• 1000 Dank für deinen Artikel. Das ist das, was ich gebraucht habe! Ich bin gerade in derselben Situation: Ich würde gerne aufhören, aber weiß noch nicht so recht, wann ich welchen Schritt gehen soll. Wie hast du es mit der Kündigungsfrist geregelt? Hast du einen Aufhebungsvertrag geschlossen? Wann hast du deinen Betreuern Bescheid gegeben?

        • Ich habe zusammen mit meinem Doktorvater beschlossen, einen Aufhebungsvertrag abzuschließen. Das beste ist, zunächst erst mal allen Bescheid zu geben, die davon betroffen sind. Das sind deine Betreuer:innen, Professoren:innen und auch deine Mit-Doktorand:innen.
          Ich bin mir sicher, dass durch ein offenes Gespräch das meiste geklärt werden kann. Es schadet bestimmt auch nicht, dich schlau zu machen was theoretisch dein nächst-möglicher Kündigungstermin wäre, laut deinem Vertrag.
          Es hat ca drei Monate gedauert, zwischen dem Zeitpunkt an dem ich meinen Betreuern Bescheid gegeben habe und meinem letzten Arbeitstag.

  12. Thank you for this article. I’m doing my phd in a country where you get salary and benefits, so have non of the financial concerns. I’m mid-way through and thinking that perhaps I should quit too. I’m not being productive enough and find it boring and unstimulating (spent 3/4 of it during covid, so that might have an impact). Gearing into thinking of it as a first job you tried out. I’ve written reports, held presentations, been part of a team and done some teaching. Work stuff. If you hated your first job, no-one would judge for looking for a new job, so why would someone judge you with this particular job? It’s a job, finding a career elsewhere is fine.

  13. Thank you for sharing your story Jana. I quit my PhD after 3 years in the program in 2019. It’s 2021 now and there are good days when I feel proud of making a brave decision, and bad days of questioning my self worth. Like you, I quit for my mental health and am working towards healing and recovering from that painful decision: quitting, failing to complete and achieve 3 years of time, money and hardwork. But at the end of the day, it’s true what you said about your mental health is an expensive price to pay and in this short life, you deserve to be healthy, happy and thriving. I’m happy for you Jana!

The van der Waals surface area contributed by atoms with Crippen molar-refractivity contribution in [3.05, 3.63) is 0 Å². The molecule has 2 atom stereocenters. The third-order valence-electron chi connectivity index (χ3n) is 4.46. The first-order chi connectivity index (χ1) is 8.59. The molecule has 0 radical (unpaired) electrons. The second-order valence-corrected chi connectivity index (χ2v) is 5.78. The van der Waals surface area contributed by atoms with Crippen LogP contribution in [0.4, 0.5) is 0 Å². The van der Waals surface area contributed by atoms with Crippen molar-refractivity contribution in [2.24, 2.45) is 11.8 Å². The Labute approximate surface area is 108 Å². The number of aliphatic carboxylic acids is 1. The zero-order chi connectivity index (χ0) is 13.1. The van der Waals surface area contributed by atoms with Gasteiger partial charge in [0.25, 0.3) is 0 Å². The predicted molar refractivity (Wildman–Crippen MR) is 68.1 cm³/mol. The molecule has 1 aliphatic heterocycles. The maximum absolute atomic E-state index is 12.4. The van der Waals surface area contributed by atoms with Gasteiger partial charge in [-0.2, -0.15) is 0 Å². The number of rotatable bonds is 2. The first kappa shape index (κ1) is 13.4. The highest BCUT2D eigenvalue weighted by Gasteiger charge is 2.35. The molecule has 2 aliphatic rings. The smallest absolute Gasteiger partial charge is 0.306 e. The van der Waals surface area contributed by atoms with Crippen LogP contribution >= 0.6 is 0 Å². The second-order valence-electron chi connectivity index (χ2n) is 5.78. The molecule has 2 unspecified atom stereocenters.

14. I’ve been writing my dissertation for several months now and to be honest, it’s a difficult one for me. It’s mentally draining, isolating, and there’s always guilt for the times I didn’t write or wasn’t able to write. I also question myself and felt that I’m not good enough and that I don’t deserve to be here. The whole time, there’s also this feeling of wanting to quit. I’m not happy anymore and I know that I will not even be pursuing research after this. As of now, I guess I will try to pull through but who knows, maybe one day I will change my mind and have the courage to walk away.

    Anyway, thanks Jana for sharing your experience. I wish you well on whichever path you’re in now.

  15. Thanks for sharing your experience Jana. I am currently enrolled in a PhD program but am just miserable. Quitting really scares me, and your words gave me some comfort, whatever the end result will be. Thanks.

  16. Jana:

    Ich habe in Deutschland gewohnt, von 1953 bis 1964 und auch mal von 1966 bus 1967. My Mutti wahr Deutsch, geboren Berlin.

    Ha! That’s all I can remember. I apologize if it is mispelled. I lived in Bad Tolz, and I attended Munich American High School, in 11th grade, way back in 1967.

    Your article is fascinating. I found it when I Googled, “Giving yourself permission to quit your doctoral studies.” Back in 2010, at age 59, I began my DBA in Organizational Leadership, while working full time as an Assistant Professor at my institution. In order to achieve a full Professorship, I was required to achieve a “terminal degree.” In the US that is a doctoral degree.

    In 2012, I finished all my course work with a 3,84 GPA (I had one grade that was not an A) and successfully completed my comprehensive exam, “with no required changes”, on my first attempt.